This article is designed to share the top 10 pitfalls that you would do well to avoid when starting a new surgery. We want to help practice owners wherever possible and are ready to assist you.
#1 Leaving enough time
Pitfall No.1: Not allowing enough time to scope, finance, locate a site, lease or purchase a site, design, quote, construct and install equipment for the surgery you are envisioning.
For example, many doctors leave the equipment to the very last moment, assuming that there will be stock ready to go. Many equipment manufacturers need to send stock or any custom items from USA or Europe, which can have lead times of up to 20 weeks!
#2 Design and Build
Choose a design/build fitout company who has ongoing experience with dental clinics specifically, as they differ greatly from general medical fitouts, due to the nature of the array of service considerations that run the dental equipment.
For example, each dental chair may need plumbing of air, water, drainage, data ducts, electrical outlets, etc. There are many other considerations such as the suction that needs to run at a constant fall from each chair, to the suction motor, which has a drain directly underneath it. It can be costly or sometimes not possible to have to redirect plumbing after a build is nearing final stages.
#3 Fitout Company
Choose a fitout company who has a reputation of adhering to budget scope, and completion timeframe. There are many design/build fitout companies who quote low, but then regularly submit variation costings at the end of the job. Like-wise there are many companies that do not allow you ownership of your own clinic design. You may find that if you choose not to proceed with the build stage, you are charged an exorbitant fee for the design, yet the next person that comes along can utilise the ideas and plans that you came up with.
Choose a finance company who best fits your requirements. When being offered an interest free period, or a no repayments timeframe, be sure to understand whether the payments are being compensated for in the latter end of the loan, or whether you are paying more in fees to compensate, or whether another supplier is having to foot the cost of the payments, meaning that you receive a lesser discount than you otherwise would from them.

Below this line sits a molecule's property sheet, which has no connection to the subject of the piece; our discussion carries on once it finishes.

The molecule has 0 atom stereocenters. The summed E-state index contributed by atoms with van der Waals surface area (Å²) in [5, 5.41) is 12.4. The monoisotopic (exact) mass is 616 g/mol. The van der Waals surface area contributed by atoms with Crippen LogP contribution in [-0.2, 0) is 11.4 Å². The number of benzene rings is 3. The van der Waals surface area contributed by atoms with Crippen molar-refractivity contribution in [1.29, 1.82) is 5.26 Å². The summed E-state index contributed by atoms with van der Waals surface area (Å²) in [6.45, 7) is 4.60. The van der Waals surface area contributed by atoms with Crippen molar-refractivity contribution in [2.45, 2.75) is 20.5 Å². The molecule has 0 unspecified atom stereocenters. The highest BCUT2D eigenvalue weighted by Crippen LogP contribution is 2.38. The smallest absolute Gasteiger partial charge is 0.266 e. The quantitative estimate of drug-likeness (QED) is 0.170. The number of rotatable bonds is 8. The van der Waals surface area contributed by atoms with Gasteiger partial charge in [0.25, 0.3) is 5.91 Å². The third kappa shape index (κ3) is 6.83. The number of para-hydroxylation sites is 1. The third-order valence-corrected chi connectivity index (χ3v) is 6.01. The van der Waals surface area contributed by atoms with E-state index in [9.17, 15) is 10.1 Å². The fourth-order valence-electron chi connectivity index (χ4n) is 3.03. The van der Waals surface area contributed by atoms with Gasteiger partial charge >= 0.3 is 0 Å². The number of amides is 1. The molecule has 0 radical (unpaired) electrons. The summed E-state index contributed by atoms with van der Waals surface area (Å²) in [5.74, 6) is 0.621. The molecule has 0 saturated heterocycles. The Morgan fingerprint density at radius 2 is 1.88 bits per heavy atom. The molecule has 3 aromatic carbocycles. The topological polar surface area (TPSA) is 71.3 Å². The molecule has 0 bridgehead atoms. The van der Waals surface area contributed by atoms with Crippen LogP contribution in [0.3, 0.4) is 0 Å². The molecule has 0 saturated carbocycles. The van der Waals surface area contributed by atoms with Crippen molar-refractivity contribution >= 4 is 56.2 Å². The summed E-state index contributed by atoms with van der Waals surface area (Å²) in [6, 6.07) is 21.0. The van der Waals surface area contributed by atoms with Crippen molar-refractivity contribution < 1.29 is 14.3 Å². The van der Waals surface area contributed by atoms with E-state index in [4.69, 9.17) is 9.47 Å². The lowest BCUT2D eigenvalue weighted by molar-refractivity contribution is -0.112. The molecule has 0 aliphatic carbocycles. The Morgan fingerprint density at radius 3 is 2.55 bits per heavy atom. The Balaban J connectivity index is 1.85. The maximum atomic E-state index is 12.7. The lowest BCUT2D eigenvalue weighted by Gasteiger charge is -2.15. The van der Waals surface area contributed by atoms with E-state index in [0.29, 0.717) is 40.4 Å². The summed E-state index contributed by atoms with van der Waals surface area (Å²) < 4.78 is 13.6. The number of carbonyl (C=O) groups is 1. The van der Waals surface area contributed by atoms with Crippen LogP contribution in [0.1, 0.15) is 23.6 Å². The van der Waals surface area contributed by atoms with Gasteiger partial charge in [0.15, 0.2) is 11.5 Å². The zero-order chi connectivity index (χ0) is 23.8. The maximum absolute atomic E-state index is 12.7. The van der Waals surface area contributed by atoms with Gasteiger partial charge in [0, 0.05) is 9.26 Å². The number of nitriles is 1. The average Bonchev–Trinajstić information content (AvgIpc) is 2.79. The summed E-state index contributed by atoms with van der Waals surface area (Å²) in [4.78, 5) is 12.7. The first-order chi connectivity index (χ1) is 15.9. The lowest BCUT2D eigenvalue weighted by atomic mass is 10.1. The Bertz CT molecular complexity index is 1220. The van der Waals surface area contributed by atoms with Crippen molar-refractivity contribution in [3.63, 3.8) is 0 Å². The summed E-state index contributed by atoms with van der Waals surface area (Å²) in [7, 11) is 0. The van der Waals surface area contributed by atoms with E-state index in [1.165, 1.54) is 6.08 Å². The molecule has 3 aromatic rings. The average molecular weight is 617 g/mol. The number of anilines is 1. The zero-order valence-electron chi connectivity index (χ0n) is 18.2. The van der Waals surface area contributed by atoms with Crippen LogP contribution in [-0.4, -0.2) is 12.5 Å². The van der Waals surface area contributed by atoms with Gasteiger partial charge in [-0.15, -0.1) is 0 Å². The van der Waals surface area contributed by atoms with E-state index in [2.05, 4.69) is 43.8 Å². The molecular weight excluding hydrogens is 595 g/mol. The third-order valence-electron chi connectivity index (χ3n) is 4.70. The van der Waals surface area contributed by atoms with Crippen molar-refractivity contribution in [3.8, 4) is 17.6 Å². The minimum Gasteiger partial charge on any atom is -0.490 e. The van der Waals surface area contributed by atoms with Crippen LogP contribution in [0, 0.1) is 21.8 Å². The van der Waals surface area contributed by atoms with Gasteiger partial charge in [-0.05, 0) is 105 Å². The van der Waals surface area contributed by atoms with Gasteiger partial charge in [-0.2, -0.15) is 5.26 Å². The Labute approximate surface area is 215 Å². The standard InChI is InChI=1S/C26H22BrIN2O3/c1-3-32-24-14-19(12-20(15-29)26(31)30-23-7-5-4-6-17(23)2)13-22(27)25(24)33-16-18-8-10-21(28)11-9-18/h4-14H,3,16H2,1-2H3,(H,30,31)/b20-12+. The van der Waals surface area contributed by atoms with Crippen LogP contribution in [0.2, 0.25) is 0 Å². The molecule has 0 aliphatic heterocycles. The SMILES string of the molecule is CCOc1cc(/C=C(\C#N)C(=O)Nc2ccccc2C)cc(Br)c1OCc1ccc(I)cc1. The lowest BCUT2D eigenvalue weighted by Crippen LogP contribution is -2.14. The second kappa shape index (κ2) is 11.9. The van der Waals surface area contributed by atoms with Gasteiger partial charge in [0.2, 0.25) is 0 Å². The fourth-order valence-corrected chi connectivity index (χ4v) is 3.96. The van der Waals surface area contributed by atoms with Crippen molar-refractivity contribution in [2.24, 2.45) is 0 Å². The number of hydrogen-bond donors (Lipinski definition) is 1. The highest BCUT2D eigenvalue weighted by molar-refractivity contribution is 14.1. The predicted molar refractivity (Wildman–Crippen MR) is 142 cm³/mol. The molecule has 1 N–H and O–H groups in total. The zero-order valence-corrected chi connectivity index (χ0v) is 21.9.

In many cases, the interest free, or "no repayments" deal is not "free". You will be paying for this somewhere in the financing. Try to avoid this when possible.
#5 Equipment Supplier
Choose an equipment supplier who is an expert on the brand of equipment being offered. There are many equipment suppliers who simply have an order-taking mentality where you choose an equipment model, and they advise the price. In order to get the deepest value for investment, you want someone to take time to understand what type of procedures you do, as an operator - what position do you mostly work from, what is your preference in configuration, and what technology is most beneficial for you.
#6 Specialist Team
Choose an equipment supplier who has team members that specialise in dental ergonomics. You need to be informed about how the equipment will help you eliminate working pain, stress and fatigue, plus maximise your productivity. When you are positioned with the correct posture throughout your day and have everything you need at your fingertips, without having to bend or stretch unnecessarily, you are at your best from start to finish of your day. Lighting is also a vital consideration when working to reduce fatigue. Ensure your supplier can explain any features relating to colour render index, anti-shadowing, and graduated zones of focus which all minimise retina fatigue.
#7 Assess the Total Cost of Ownership
When purchasing your dental equipment the total cost of ownership can be defined as the purchase cost + annual service costs/consumables + any repairs over the 20 years of ownership, as well as the cost of downtime whilst waiting for any parts required.